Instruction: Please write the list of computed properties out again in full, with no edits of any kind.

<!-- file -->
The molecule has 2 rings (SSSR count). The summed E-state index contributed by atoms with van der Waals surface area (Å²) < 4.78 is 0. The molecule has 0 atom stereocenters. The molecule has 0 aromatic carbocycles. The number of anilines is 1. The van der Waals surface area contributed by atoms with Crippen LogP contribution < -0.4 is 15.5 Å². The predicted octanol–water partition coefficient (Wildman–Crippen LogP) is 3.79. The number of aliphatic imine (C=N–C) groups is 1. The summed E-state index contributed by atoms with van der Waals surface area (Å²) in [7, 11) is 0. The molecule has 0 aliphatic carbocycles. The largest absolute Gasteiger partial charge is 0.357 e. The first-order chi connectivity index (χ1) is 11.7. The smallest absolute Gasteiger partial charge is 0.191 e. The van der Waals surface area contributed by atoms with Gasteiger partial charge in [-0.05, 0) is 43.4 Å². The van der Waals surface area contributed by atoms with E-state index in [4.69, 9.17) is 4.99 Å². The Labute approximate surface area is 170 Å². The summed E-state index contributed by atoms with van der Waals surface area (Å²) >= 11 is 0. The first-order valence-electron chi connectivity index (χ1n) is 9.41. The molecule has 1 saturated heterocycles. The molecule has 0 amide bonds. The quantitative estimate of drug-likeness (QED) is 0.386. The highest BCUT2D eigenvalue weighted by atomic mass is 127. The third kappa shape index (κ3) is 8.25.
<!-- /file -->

The molecule has 2 rings (SSSR count). The summed E-state index contributed by atoms with van der Waals surface area (Å²) < 4.78 is 0. The molecule has 0 atom stereocenters. The molecule has 0 aromatic carbocycles. The number of anilines is 1. The van der Waals surface area contributed by atoms with Crippen LogP contribution < -0.4 is 15.5 Å². The predicted octanol–water partition coefficient (Wildman–Crippen LogP) is 3.79. The number of aliphatic imine (C=N–C) groups is 1. The summed E-state index contributed by atoms with van der Waals surface area (Å²) in [7, 11) is 0. The molecule has 0 aliphatic carbocycles. The largest absolute Gasteiger partial charge is 0.357 e. The first-order chi connectivity index (χ1) is 11.7. The smallest absolute Gasteiger partial charge is 0.191 e. The van der Waals surface area contributed by atoms with Gasteiger partial charge in [-0.05, 0) is 43.4 Å². The van der Waals surface area contributed by atoms with E-state index in [4.69, 9.17) is 4.99 Å². The Labute approximate surface area is 170 Å². The summed E-state index contributed by atoms with van der Waals surface area (Å²) >= 11 is 0. The first-order valence-electron chi connectivity index (χ1n) is 9.41. The molecule has 1 saturated heterocycles. The molecule has 0 amide bonds. The quantitative estimate of drug-likeness (QED) is 0.386. The highest BCUT2D eigenvalue weighted by atomic mass is 127. The third kappa shape index (κ3) is 8.25.